detailing the elements of fraudSummary of this case from Farmers State Bank v. Followay
Decided April 25, 1984.
Appellate procedure — Authority of appellate court to reverse judgment based on sufficiency of the evidence.
APPEAL from the Court of Appeals for Montgomery County.
Plaintiff, Stanley J. Cohen, purchased the property known as Venetian Court, as trustee for third-party defendants-appellants, Paul Tipps, Henry R. Focke, Jr. and Clyde W. Vinegar, from defendant-appellee, Lamko, Inc. ("Lamko"), through its agent and controlling stockholder, Leo C. Konstam. Venetian Court is a multi-family apartment building located in Cincinnati, Ohio. Tipps, Focke and Vinegar jointly and severally guaranteed payment of the note entered into between Cohen and Lamko for the purchase of the building.
This action was commenced by the trustee seeking a judgment declaring his rights under the note and real estate mortgage executed by him in favor of Lamko for $38,473.48. The complaint alleged that the consideration for the granting of the mortgage and the note it secured was "wanting in sufficiency," and asked that the balance due on the mortgage be determined to be only $5,000, not the $37,267.30 outstanding balance on the mortgage which Lamko alleged in its counterclaim and third-party complaint.
It was stipulated at the trial level that no monetary recovery was being sought against the plaintiff in this action as he was simply a trustee for the appellants. Tipps, Focke and Vinegar filed a counterclaim against Lamko alleging fraud which induced their entry into the purchase of the property. Tipps, Focke and Vinegar alleged that Konstam had misrepresented the occupancy of the building and its actual physical condition. While the appellants did inspect the building before purchase they were only shown two apartments. They also did not see the boiler, which had problems they later discovered, because Konstam did not have a key to the room.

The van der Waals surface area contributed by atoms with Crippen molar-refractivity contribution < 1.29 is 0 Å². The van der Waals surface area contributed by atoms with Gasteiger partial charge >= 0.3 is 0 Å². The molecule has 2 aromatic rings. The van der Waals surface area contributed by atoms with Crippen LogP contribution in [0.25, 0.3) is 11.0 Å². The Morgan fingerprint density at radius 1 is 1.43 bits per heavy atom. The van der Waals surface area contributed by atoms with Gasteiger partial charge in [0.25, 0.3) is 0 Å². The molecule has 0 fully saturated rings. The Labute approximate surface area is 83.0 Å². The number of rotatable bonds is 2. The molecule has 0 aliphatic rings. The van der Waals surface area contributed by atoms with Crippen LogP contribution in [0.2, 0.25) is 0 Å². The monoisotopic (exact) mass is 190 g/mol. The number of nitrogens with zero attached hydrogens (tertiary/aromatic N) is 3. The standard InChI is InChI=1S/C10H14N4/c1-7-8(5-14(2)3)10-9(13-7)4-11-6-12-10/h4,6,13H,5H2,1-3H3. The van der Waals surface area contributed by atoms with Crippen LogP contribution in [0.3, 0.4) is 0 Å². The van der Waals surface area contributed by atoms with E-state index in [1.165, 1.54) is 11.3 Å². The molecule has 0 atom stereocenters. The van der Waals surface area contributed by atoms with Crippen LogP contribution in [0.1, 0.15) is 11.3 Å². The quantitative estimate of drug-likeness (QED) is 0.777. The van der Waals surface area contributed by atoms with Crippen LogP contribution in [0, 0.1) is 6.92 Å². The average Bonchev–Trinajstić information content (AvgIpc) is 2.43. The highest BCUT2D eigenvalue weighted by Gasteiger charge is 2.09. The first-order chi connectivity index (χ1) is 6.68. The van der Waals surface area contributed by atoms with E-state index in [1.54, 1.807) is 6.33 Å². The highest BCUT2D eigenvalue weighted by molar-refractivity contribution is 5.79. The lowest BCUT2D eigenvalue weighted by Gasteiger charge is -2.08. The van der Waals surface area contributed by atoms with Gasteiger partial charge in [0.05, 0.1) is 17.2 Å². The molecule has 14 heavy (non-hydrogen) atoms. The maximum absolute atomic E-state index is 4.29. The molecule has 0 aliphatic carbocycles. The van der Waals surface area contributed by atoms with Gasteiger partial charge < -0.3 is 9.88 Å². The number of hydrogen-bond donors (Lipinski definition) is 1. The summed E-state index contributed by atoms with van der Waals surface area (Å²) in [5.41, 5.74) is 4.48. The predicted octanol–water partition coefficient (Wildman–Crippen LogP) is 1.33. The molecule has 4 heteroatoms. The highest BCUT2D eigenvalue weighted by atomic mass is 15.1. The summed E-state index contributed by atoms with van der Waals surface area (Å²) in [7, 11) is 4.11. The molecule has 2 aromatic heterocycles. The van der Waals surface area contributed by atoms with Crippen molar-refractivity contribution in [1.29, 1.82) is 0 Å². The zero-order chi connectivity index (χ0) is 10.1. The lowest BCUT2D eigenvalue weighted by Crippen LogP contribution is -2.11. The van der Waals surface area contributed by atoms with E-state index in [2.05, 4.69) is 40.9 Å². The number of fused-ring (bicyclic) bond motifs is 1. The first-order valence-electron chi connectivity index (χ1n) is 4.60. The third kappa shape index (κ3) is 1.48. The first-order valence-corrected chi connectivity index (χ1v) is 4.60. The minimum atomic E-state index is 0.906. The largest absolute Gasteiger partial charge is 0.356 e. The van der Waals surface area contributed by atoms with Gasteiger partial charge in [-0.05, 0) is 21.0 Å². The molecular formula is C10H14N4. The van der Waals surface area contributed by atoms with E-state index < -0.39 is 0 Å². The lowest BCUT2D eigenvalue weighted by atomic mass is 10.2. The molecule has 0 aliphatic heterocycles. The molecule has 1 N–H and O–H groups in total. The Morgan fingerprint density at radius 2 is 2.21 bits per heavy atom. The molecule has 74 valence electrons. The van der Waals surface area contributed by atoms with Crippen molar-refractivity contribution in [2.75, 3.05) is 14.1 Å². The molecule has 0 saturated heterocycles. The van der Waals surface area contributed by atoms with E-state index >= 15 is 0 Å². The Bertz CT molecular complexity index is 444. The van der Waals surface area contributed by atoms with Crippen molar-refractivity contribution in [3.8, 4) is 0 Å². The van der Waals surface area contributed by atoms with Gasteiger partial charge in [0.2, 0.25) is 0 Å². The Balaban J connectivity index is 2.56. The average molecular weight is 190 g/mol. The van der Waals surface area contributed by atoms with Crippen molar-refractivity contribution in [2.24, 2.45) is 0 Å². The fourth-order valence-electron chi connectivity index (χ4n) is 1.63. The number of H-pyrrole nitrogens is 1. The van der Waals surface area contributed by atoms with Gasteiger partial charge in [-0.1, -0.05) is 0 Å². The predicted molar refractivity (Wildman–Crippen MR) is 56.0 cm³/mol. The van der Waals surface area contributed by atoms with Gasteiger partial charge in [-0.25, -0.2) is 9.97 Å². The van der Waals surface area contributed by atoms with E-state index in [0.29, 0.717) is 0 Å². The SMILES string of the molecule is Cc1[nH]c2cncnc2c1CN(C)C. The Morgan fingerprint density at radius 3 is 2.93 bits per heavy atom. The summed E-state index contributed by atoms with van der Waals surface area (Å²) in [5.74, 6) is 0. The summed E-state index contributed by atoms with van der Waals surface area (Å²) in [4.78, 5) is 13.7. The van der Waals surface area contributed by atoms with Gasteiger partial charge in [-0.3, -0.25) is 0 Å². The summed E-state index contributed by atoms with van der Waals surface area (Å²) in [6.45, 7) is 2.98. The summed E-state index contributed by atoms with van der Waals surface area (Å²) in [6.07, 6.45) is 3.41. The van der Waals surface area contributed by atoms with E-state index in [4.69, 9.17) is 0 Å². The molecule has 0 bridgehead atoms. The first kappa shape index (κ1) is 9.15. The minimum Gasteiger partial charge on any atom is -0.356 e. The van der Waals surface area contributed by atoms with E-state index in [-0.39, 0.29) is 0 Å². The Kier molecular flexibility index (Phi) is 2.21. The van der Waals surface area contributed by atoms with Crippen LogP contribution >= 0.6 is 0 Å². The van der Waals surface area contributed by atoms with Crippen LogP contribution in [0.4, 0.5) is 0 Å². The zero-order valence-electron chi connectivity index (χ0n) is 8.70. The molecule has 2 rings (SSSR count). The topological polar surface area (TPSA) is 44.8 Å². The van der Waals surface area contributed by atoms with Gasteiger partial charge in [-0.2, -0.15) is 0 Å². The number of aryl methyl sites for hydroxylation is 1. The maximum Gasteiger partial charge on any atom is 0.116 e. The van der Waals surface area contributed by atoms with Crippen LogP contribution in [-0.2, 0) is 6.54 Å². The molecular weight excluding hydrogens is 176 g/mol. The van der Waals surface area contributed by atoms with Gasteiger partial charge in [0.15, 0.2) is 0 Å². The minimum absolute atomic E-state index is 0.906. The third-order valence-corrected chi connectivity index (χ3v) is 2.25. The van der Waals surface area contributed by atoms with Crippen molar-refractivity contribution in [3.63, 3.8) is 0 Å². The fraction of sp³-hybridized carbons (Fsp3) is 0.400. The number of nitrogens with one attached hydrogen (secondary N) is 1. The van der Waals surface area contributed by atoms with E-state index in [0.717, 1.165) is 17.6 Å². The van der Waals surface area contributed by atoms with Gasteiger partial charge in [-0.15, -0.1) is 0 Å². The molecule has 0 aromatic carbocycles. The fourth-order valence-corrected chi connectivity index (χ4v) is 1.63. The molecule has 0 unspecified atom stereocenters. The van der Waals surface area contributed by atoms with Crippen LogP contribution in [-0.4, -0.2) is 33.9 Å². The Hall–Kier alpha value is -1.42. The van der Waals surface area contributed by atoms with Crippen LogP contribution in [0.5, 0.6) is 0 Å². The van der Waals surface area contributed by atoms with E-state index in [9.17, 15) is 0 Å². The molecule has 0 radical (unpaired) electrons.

Tipps and Focke had made an earlier attempt to purchase Venetian Court for "rehab" under a federally funded program in 1971. The building did not qualify and the purchase agreement was voided because of the inability to receive federal funding. Appellants testified that they had dealt with Konstam before in matters involving property other than Venetian Court and it was their usual practice to accept his representations as accurate based upon these past business experiences.
After the signing of the note and mortgage and the transfer of possession of the property from Lamko to the trustee it became rapidly apparent to Cohen and the appellants that Venetian Court was not in the same condition as it had been represented. The building was not at full occupancy and it was later discovered the city of Cincinnati had issued a letter concerning numerous building code violations at Venetian Court which required repair or the premises would be condemned. When such repairs were unable to be timely made the city did in fact condemn the building.
The trial court found that Lamko, through Konstam, had misrepresented the property inducing appellants to enter into a note and mortgage in favor of Lamko, while assuming Lamko's prior mortgage on the property, for the purchase of the apartment building which totalled $95,000, when in reality the property was reasonably worth only $49,000. The trial court found the appellants were damaged in the sum of $46,000. The court further found that the trustee had defaulted on the note and rendered judgment in favor of Lamko in the sum of $37,276.30 [ sic]. The court ordered the judgments to be set off one against the other, rendering a final judgment in favor of Tipps, Focke and Vinegar in the amount of $16,964.02.